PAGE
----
The only downside is that Oryx himself seems like a cardboard cutout of a villain, barking threats and gloating like so many other monsters with too much time and too large of an army on their hands. I honestly expected something…well…more bizarre given what we’ve already seen of the Hive. Not on the level of the Great Old Ones strange, or even Xur bizarre, but not so much something that I’ve already experienced in dozens of other games.

The new expansion also unlocks new subclasses, like the Stormcaller for Warlocks which can turn one into the Emperor from Star Wars with lightning blasting from your hands.

The new expansion also unlocks new subclasses, like the Stormcaller for Warlocks which can turn one into the Emperor from Star Wars with lightning blasting from your hands. That’s actually a lot of fun.

Fighting Oryx, on the other hand, was a lot of fun (and there’s a group raid for an even longer, and much more impressive, battle against him) as a shooter boss with a challenging finale for the non-raid crowd. Even after that event, there’s still more game to go through with cleanup quests (which mostly require more blasting away at enemies) and side jobs for a few of the main NPCs in the Tower HQ with a few nice rewards along the way.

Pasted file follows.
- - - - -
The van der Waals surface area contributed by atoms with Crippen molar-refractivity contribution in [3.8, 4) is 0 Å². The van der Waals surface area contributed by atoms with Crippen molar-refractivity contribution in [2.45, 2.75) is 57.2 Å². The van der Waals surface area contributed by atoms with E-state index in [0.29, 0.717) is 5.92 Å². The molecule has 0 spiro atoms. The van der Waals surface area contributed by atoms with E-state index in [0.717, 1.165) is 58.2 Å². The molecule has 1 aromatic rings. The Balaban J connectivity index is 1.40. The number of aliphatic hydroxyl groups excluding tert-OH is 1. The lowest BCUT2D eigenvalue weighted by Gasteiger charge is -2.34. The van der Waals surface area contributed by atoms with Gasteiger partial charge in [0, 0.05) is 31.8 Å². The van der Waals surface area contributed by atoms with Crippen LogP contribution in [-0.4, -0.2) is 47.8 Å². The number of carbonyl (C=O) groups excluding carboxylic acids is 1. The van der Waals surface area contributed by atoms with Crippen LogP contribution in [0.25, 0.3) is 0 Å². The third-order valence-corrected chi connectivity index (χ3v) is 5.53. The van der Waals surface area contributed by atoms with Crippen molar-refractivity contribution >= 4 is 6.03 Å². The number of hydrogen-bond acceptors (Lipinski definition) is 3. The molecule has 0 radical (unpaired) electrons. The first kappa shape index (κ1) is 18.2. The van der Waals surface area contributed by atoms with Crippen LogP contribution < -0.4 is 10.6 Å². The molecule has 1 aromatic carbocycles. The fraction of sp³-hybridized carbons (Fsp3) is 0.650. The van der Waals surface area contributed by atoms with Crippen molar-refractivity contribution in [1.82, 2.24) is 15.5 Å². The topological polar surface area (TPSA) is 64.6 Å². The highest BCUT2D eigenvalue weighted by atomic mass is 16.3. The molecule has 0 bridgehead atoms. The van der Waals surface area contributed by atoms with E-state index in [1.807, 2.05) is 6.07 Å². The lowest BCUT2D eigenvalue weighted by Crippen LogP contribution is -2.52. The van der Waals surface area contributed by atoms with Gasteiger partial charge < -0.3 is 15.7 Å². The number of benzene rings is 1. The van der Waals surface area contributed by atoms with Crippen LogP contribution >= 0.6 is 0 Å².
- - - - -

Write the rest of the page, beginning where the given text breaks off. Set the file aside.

Another of the big changes which players had gotten a preview of with a patch prior to the TTK’s release was dropping equipment light levels as a requirement to level up. Now, players can simply kill whatever is out there and perform daily quests to level up. Light level is now an average of your equipment which still determines your capabilities in surviving higher ranked quests and group strikes, though, so it’s still important despite being relegated to a side purpose.

And then there’s the Dreadnaught (Destiny’s spelling, not mine), the huge new “dungeon” that players can explore for new loot, secrets, challenges, and weekly treasure. It’s a playground of moving targets and potential loot especially if you participate in the Court of Oryx group events once your light level is high enough to reasonably survive it.

TTK still does that thing that the previous expansions and vanilla Destiny did where it retreads a lot of previously visited areas. Aside from the Dreadnought and its associated missions, it's still recycle-ville for a lot of other things.

TTK still does that thing that the previous expansions and vanilla Destiny did where it retreads a lot of previously visited areas. Aside from the Dreadnaught and its associated missions, it’s still recycle-ville for a lot of other things.